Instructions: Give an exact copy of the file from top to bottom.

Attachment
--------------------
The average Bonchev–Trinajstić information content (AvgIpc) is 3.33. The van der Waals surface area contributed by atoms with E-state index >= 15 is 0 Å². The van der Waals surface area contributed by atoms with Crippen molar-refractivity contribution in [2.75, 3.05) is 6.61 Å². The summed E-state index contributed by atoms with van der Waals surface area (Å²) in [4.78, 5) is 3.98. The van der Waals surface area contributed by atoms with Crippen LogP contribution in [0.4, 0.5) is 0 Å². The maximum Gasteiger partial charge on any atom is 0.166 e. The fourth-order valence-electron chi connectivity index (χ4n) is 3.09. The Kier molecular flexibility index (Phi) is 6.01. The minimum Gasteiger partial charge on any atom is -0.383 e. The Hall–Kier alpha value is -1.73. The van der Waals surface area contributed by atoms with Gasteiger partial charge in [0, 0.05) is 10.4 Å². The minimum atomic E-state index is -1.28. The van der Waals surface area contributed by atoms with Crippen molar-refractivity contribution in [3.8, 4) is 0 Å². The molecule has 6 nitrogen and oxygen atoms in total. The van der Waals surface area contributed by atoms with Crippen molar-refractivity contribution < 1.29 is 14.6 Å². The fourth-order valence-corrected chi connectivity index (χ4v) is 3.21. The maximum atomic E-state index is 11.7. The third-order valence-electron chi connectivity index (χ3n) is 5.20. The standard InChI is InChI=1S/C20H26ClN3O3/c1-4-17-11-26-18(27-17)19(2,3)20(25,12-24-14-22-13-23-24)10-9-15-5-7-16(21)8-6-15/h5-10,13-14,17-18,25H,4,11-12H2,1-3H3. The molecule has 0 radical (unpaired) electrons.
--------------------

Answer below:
The average Bonchev–Trinajstić information content (AvgIpc) is 3.33. The van der Waals surface area contributed by atoms with E-state index >= 15 is 0 Å². The van der Waals surface area contributed by atoms with Crippen molar-refractivity contribution in [2.75, 3.05) is 6.61 Å². The summed E-state index contributed by atoms with van der Waals surface area (Å²) in [4.78, 5) is 3.98. The van der Waals surface area contributed by atoms with Crippen LogP contribution in [0.4, 0.5) is 0 Å². The maximum Gasteiger partial charge on any atom is 0.166 e. The fourth-order valence-electron chi connectivity index (χ4n) is 3.09. The Kier molecular flexibility index (Phi) is 6.01. The minimum Gasteiger partial charge on any atom is -0.383 e. The Hall–Kier alpha value is -1.73. The van der Waals surface area contributed by atoms with Gasteiger partial charge in [0, 0.05) is 10.4 Å². The minimum atomic E-state index is -1.28. The van der Waals surface area contributed by atoms with Crippen molar-refractivity contribution in [3.8, 4) is 0 Å². The molecule has 6 nitrogen and oxygen atoms in total. The van der Waals surface area contributed by atoms with Crippen molar-refractivity contribution < 1.29 is 14.6 Å². The fourth-order valence-corrected chi connectivity index (χ4v) is 3.21. The maximum atomic E-state index is 11.7. The third-order valence-electron chi connectivity index (χ3n) is 5.20. The standard InChI is InChI=1S/C20H26ClN3O3/c1-4-17-11-26-18(27-17)19(2,3)20(25,12-24-14-22-13-23-24)10-9-15-5-7-16(21)8-6-15/h5-10,13-14,17-18,25H,4,11-12H2,1-3H3. The molecule has 0 radical (unpaired) electrons.